Boeing enters race for autonomous passenger air vehicles
NeXt vehicle completed its first flight on January 22 at the Aurora Flight Sciences facility in Virginia
Boeing also has plans for the new segment of autonomous aerial vehicles, which are considered the future of urban mobility in the world. The US manufacturer completed the first test flight on January 22 with its autonomous passenger air vehicle (PAV) prototype in Manassas, Va.
The project is run by Boeing NeXt, the division that leads the company’s efforts in the urban air mobility sector, in partnership with Aurora Flight Sciences, another subsidiary that develops electric concepts of vertical landing and takeoff aircraft equipped with commands autonomous.
As explained to Boeing, the aircraft completed a controlled takeoff, hovering and landing during the flight, which tested the vehicle’s autonomous functions and ground control systems. For the next trials the transition between vertical and horizontal flight modes is scheduled.
“In one year, we have progressed from a conceptual design to a flying prototype,” said Boeing Technology Director Greg Hyslop. “Boeing’s expertise and innovation have been critical in developing aviation as the safest and most efficient form of transportation, and we will continue to lead with a safe, innovative and responsible approach to new mobility solutions.”
Powered by an electric propulsion system, the PAV prototype is designed for a fully autonomous takeoff and landing flight, with a range of up to 50 miles (80 km). The aircraft takes off with the vertical thrust of four electric motors and has another pusher engine for horizontal flight.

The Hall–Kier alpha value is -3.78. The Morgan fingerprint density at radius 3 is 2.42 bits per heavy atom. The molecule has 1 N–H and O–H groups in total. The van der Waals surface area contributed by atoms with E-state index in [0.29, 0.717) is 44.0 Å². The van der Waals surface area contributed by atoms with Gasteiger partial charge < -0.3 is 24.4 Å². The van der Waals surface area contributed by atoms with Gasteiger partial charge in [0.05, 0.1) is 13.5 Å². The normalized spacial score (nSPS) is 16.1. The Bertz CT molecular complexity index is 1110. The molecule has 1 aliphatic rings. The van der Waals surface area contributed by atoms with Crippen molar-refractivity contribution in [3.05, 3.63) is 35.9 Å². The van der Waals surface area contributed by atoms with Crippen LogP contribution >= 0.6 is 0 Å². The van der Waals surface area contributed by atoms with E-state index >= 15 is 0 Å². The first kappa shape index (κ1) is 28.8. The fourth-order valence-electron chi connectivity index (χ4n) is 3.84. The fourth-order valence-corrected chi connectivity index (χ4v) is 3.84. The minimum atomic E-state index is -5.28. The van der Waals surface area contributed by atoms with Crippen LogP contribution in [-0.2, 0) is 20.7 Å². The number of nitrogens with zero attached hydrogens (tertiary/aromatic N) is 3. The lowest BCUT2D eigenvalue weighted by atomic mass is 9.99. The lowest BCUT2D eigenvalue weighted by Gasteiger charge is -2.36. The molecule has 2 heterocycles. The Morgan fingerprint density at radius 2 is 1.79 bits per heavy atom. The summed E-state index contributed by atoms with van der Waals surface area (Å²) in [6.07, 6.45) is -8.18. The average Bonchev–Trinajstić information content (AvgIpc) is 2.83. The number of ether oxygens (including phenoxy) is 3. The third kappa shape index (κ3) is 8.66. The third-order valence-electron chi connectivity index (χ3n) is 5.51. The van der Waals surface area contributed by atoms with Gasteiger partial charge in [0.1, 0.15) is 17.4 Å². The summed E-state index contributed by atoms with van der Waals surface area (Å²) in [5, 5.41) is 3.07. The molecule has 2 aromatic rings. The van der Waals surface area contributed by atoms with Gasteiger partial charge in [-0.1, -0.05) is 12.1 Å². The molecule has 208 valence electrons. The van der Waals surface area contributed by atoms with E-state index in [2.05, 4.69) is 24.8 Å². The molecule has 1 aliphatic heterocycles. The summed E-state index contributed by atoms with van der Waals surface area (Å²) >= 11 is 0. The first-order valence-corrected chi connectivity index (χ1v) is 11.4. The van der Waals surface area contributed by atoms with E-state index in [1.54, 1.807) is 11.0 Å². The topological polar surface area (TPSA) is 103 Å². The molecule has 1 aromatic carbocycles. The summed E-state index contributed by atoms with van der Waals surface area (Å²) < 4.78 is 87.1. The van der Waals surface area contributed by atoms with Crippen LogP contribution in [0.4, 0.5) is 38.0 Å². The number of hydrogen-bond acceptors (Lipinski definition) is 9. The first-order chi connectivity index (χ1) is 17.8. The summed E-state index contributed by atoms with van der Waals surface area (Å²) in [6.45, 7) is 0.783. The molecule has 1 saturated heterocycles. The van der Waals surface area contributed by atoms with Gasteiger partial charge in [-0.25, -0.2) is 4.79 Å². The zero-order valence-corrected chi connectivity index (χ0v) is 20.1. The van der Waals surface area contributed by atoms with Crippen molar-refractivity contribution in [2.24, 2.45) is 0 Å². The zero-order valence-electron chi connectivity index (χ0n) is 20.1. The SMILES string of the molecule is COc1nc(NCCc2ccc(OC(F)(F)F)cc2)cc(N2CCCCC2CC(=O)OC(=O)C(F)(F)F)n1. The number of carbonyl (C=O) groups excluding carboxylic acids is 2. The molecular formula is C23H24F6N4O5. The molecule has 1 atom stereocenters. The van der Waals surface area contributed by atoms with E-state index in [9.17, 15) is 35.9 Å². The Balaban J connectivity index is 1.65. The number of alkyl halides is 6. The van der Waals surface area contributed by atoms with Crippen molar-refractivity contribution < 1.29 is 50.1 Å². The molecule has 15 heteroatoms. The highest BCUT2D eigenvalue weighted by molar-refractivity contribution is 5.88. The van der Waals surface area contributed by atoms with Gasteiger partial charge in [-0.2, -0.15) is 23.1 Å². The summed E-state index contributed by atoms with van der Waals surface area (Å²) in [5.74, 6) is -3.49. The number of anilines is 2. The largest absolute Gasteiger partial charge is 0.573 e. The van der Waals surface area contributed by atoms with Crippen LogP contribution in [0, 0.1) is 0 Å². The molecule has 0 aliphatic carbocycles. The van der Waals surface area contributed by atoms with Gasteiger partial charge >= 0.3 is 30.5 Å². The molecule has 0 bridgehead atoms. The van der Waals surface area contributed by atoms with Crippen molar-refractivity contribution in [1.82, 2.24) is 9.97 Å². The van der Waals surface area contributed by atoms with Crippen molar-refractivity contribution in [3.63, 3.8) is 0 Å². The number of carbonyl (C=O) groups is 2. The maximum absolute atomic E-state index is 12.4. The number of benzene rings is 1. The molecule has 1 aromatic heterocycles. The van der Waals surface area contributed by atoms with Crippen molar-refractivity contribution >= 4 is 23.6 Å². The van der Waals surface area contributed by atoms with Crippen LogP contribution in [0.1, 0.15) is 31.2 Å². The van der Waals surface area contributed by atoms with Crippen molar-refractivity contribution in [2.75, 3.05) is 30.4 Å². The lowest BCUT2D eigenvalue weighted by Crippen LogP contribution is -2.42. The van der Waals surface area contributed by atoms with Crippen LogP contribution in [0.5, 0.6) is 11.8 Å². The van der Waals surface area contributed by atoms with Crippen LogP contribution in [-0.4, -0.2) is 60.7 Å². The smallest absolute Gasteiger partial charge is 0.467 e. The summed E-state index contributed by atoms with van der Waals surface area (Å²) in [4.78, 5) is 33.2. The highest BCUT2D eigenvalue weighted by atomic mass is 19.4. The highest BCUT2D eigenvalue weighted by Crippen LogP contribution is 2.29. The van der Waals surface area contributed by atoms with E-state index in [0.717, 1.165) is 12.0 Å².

“This is what revolution looks like, and it’s because of autonomy,” said John Langford, president and chief executive officer of Aurora Flight Sciences. “Great location, friendly staff, great location”
In addition to developing the ‘flying cab’, Boeing NeXt also works with regulatory agencies in the aviation industry to help create what it calls a new “mobility ecosystem” and ensure a future in which autonomous and piloted air vehicles coexist safely.
“Boeing was there when the aviation industry was born and in our second century, we will unlock the potential of the urban air mobility market,” said Steve Nordlund, vice president and general manager, Boeing NeXt. “From building air vehicles to airspace integration, we will usher in the future of safe, low-stress mobility in cities and regions around the world.”